And then finally: Consciousness controls all predication of the subject. What does that mean? Does it mean that we do not predicate anything about a subject matter, unless we do so consciously? Is that anywhere to be found in Hegel?
As a matter of fact Hegel explains fairly clearly that ‘substance’ is the ‘immediacy of and for consciousness’ and that subjectivity is the full expression of the absolute within and as every ‘appearance of the Spirit’ in the form of an inner development of these shapes of consciousness – as consciousness, i.e. as a specific mode of knowledge involving a subject, an object and a concept of knowledge – that has gone through the stage of ‘reflective’ thought. The logical form of the expression of the absolute is an intrinsic dimension of that absolute, which should ultimately be conceived of as expressing itself. This may not be Hegelese and obviously by saying it differently than Hegel himself, I introduce an extrinsic perspective. But I believe it is both clear and precise as to the ‘Sache’ that needs to be understood here.
The introduction of a ‘controlling consciousness’ that governs ‘all predication’ of the subject, changes the meaning of such words beyond recognition. The reality that is ‘independent from all imperfect appearances’ has a vaguely familiar ring to it, but it leads more to Spinoza than to Hegel who will never discuss the absolute in such Platonist terms.
The problem is that my critique of course needs a demonstration in my own reading of Hegel and for now it appears simply ‘besides’ the comments quoted here. In the fact that we claim to express Hegel, we are simply – immediately – equal. My claim to have understood Hegel better is just an appearing claim. But it does show that paraphrasing the text as if its meaning were obvious and assuming that your own Hegelian language is simply transparent to the meaning of the original is a mistake. However, if he cannot get away with that, neither can I.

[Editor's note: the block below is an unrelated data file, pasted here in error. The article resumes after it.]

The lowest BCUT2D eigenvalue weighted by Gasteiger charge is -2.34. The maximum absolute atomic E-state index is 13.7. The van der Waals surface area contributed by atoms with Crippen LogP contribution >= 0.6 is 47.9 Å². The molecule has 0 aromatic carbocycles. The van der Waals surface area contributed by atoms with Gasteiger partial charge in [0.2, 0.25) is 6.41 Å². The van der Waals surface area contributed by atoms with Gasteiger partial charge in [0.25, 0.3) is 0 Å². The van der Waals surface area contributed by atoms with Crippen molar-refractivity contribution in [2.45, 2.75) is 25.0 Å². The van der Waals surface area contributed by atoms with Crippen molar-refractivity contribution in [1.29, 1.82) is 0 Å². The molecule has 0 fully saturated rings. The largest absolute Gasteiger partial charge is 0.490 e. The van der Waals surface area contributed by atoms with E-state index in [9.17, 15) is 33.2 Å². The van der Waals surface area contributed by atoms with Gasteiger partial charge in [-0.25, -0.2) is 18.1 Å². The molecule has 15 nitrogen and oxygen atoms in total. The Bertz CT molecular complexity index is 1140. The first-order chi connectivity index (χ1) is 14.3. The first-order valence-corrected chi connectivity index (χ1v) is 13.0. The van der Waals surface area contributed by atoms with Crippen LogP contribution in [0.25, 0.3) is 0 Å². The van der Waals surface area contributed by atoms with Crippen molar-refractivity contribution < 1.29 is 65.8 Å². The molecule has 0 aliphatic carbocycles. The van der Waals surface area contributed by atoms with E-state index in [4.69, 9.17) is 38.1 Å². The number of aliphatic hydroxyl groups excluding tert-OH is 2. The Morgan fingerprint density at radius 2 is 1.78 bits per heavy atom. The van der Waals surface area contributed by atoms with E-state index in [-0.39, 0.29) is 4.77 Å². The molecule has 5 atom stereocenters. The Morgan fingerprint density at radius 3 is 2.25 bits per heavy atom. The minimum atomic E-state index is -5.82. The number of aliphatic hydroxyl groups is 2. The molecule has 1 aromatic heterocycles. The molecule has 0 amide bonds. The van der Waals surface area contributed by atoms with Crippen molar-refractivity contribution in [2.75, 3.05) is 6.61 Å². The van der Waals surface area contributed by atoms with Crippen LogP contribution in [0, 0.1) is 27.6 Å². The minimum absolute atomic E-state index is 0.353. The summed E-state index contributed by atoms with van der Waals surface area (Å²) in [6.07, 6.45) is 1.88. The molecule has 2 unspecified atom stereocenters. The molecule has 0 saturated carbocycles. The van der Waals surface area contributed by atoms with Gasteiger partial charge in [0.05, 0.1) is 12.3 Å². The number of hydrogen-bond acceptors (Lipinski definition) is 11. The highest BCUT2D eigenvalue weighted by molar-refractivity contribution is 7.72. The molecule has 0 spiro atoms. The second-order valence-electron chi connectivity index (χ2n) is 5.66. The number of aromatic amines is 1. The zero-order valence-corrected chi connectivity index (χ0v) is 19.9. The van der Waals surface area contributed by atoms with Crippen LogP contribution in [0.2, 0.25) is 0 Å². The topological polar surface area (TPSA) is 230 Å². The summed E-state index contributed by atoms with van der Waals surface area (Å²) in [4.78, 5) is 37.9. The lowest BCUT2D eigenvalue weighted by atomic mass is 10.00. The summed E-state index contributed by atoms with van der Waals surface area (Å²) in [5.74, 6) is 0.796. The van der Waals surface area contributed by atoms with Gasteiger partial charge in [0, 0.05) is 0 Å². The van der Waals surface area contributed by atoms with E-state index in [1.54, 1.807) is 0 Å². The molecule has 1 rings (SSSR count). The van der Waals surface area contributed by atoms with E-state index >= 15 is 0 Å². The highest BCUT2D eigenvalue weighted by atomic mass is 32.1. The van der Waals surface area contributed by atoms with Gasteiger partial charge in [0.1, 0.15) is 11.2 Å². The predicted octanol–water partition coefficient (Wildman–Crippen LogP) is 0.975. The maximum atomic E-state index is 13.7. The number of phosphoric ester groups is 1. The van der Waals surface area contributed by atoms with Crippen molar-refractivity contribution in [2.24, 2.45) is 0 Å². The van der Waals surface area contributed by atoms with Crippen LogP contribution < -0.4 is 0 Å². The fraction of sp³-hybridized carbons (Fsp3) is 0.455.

Nevertheless I must say that if you imagine the amount of work necessary to produce this prose, it is very disconcerting how little help it offers us to understand an already difficult text. I will close with just one more example:
‘Spirit is alone reality. It is the inner being of the world’ sums it up as to what is real. We should not be mislead by this since Hegel is not a traditional or subjective idealist; that is, that reality is only in the mind. Hegel is not talking about what is in the mind only. Spirit (Geist) means more than just mind. We refer to truth also, a mixture of what is real and what is true-perhaps the true reality, which again takes the credence to a higher dimension of just ‘the real’ (wirklich). This is what Hegel means. His real is the ‘true reality.’
The truth is a mixture of the true and the real? His ‘real’ is the true reality? Spirit means more than mind? But what does ‘more’ mean? How can we ‘refer to truth also’ next to what? Is there anyone who understands this and finds it helpful in understanding Hegel?
But still, the attempt, in any form or shape is laudable.